Register

Holder of lucky Powerball ticket a mystery in SC

SUSANNE M. SCHAFER, Associated Press
View Comments
The media work at the Murphy Express gas station Thursday morning, Sept. 19, 2013, in Lexington, S.C., after the announcement that the winning Powerball ticket was sold here.  (AP Photo/The State, Tim Dominick)

The media work at the Murphy Express gas station Thursday morning, Sept. 19, 2013, in Lexington, S.C., after the announcement that the winning Powerball ticket was sold here. (AP Photo/The State, Tim Dominick)

LEXINGTON, S.C. (AP) — A semi-rural service station was abuzz with activity Thursday, with reporters and onlookers hoping to learn who held the winning $400 million ticket in the latest Powerball drawing.

The ticket was sold Wednesday afternoon at the Murphy USA station, nestled just off I-20 west of Columbia among fast-food restaurants and a red barn where produce and homemade jellies are sold. But those jamming the gathering at the station remained disappointed Thursday — the winner wasn’t there.

Winners in South Carolina do not have to come forward publicly, but Lottery Executive Director Paula Harper Bethea noted that, to claim the winnings, the ticketholder must contact state lottery officials within 180 days.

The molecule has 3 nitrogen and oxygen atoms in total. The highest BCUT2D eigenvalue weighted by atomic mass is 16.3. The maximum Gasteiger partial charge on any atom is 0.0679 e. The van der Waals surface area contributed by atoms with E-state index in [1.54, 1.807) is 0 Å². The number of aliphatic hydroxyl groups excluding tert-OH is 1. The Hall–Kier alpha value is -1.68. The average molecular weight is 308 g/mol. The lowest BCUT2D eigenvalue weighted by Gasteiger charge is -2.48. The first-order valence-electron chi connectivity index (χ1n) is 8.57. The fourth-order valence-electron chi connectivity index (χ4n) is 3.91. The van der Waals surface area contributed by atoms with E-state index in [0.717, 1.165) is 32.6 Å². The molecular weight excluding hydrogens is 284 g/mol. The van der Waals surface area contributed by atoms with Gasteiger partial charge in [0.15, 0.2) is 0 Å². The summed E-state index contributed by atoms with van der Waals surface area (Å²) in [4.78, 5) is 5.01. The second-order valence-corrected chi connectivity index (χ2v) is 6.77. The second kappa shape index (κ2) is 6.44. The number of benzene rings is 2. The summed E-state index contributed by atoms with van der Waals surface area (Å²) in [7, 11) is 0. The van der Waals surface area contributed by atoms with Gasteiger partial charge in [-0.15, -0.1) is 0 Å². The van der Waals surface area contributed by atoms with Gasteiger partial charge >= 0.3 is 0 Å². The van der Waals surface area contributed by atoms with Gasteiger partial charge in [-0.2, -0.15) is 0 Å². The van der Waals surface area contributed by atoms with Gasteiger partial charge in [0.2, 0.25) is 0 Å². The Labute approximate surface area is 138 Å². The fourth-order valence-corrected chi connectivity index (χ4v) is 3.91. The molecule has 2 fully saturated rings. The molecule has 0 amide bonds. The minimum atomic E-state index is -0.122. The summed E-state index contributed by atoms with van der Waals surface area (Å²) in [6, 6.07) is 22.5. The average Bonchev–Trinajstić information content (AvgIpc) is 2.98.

“We have no idea who holds this ticket,” Bethea said. But she advised the winner to sign the back of the ticket, put it in a safe place and consult financial and legal advice.

Bethea said the winner chose a “quick pick” ticket, letting the computer select the numbers, drawn Wednesday night: 7-10-22-32-35, with the Powerball of 19.

The actual value is $399.4 million, with a direct cash option of $233 million. It’s the largest Powerball winning ticket sold in South Carolina and the fourth largest in Powerball history. In May, a Florida widow won the biggest Powerball jackpot in history — a $590 million pot.

Manager Keith Wedmore said ticket traffic the day of the winning sale was fairly constant. Donna Taylor of Columbia, 42, was among those who purchased from the station, but it wasn’t her lucky day.

“I didn’t win. I’m frustrated,” said Taylor, who runs a cleaning service. “I think I’m going to go right in there and buy another ticket today.”

Leo Hinnant, 48, of Columbia, leaned on his pickup and laughed at all the fuss.

“It’s high time it’s come close to home, but I want to see who the winner is,” he said.

 

Copyright 2013 The Associated Press. All rights reserved. This material may not be published, broadcast, rewritten or redistributed.

View Comments
blog comments powered by Disqus
Follow

Get every new post delivered to your Inbox.

Join 28,174 other followers